There are two types of windmills; horizontal axis turbines and vertical axis turbines. Vertical axis turbines are uncommon. They closely resemble a giant eggbeater. The name is derived from the direction that the blades turn. Despite the difference, vertical axis windmills work using the same principle. Horizontal axis turbines are the ones most people are familiar with. The blades look like airplane propellers and have a similar rotating spin.

How Does a Windmill Work

There are two main uses for a windmill: pumping water and generating electricity. The basic principles for both are very much the same but it’s the details that are different.

A windmill that pumps water, or a windpump, is used in many arid regions to provide water for crops and livestock. They are still used extensively today in some areas of Australia, Africa, and dry regions of the U.S. The main mechanics of the windpump is the pump rod and the piston. How it works is this: as the wind turns the blades, the pump rod raises and lowers the piston. The water from the well is brought to the surface when the pump rod raises the piston. Then the piston check valve closes and the water is held above the piston. As this happens, water is also drawn into the lower part of the pump cylinder through the lower check valve. When the pump rod begins to lower, the lower check valve closes and the piston check valve opens up. This allows the water in the cylinder to again pass through the piston check valve and so on. It is a constant pumping cycle that is repeated as the wind turns the blades.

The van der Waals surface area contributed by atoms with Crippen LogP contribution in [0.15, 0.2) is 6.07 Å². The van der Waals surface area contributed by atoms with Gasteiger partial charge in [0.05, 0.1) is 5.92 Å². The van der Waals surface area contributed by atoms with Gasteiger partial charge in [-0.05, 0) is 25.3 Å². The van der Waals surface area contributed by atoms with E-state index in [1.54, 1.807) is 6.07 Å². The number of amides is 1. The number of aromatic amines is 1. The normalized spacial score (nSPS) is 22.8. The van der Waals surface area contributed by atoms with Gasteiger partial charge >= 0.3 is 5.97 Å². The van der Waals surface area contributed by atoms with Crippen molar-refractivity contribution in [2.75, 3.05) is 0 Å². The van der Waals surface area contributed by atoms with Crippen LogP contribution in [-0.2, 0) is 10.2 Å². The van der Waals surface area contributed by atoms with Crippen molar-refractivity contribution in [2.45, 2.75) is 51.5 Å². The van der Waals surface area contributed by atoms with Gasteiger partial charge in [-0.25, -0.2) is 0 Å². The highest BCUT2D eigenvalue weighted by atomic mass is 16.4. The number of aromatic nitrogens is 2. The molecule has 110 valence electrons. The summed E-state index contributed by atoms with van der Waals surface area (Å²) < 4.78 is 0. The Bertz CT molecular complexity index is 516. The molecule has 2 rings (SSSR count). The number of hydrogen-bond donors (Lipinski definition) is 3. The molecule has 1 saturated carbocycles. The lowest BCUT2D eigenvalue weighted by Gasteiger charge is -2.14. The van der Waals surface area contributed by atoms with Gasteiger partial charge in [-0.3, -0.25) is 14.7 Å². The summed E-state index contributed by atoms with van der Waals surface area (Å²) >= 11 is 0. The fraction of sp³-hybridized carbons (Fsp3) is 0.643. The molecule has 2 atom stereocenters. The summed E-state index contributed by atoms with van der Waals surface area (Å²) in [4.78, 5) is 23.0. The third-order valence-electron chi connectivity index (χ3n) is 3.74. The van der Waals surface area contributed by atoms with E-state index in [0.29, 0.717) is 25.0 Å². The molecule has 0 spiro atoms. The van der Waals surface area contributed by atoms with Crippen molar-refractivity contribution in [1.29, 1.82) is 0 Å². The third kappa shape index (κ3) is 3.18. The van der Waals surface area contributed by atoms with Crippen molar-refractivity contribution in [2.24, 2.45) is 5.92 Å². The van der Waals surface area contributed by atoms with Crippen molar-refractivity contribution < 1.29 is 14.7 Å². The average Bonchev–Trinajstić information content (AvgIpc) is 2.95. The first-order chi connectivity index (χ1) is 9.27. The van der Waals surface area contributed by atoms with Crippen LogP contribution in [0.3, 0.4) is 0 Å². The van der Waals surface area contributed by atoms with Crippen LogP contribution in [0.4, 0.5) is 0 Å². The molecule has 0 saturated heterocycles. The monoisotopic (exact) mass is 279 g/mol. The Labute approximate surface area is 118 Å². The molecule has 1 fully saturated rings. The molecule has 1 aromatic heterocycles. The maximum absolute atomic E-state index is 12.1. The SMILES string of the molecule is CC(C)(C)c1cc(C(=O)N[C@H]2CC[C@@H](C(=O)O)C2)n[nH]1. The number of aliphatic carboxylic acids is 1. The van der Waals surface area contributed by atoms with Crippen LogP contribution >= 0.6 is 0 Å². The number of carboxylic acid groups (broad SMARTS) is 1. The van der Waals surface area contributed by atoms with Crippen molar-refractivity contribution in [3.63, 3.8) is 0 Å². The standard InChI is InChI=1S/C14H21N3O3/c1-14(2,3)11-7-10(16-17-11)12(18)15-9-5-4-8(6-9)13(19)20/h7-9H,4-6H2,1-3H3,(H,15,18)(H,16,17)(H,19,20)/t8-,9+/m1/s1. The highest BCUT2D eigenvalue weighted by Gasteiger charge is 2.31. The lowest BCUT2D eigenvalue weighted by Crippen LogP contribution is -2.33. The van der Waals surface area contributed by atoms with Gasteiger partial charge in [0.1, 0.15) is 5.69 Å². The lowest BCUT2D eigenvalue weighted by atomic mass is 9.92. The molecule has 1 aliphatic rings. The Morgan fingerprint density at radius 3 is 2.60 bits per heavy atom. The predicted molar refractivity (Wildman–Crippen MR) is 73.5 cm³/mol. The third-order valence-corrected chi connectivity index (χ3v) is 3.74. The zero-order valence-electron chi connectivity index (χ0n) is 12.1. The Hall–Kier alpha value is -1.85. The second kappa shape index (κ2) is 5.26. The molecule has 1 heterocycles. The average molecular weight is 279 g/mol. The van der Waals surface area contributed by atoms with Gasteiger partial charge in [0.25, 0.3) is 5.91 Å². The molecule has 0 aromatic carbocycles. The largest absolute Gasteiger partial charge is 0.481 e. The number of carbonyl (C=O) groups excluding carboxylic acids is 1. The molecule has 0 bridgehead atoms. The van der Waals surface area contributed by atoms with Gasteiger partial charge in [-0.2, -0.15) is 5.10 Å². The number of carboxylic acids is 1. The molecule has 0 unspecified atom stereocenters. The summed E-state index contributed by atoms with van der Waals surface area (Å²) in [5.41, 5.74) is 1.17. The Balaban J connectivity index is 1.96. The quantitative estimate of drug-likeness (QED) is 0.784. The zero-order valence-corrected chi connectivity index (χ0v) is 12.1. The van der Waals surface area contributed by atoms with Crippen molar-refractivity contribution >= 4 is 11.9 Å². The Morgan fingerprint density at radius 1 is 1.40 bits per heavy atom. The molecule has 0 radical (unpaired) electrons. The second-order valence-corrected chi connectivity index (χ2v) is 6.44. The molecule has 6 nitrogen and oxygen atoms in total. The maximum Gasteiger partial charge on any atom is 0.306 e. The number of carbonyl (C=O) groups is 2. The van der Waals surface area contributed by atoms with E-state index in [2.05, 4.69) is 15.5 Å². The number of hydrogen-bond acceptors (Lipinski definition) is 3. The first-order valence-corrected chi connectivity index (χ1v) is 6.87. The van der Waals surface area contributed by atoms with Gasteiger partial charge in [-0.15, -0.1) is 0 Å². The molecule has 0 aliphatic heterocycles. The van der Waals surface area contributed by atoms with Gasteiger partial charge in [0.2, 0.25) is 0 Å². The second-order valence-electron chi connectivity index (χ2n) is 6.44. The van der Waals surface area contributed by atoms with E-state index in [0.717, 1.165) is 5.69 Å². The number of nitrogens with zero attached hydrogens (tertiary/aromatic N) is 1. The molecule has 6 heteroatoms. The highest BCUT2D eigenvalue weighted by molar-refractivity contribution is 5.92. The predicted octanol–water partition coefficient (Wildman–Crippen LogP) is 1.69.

The other use for a windmill is to produce electricity. A modern wind turbine is designed to convert the energy of the wind into electricity. The largest of these wind turbines can generate up to 6MW (that’s mega watts) of power. That’s really not a lot. A energy plant whose generators run on fossil fuels can put out anywhere from 500 to 1,000 MW of power so there is a significant difference.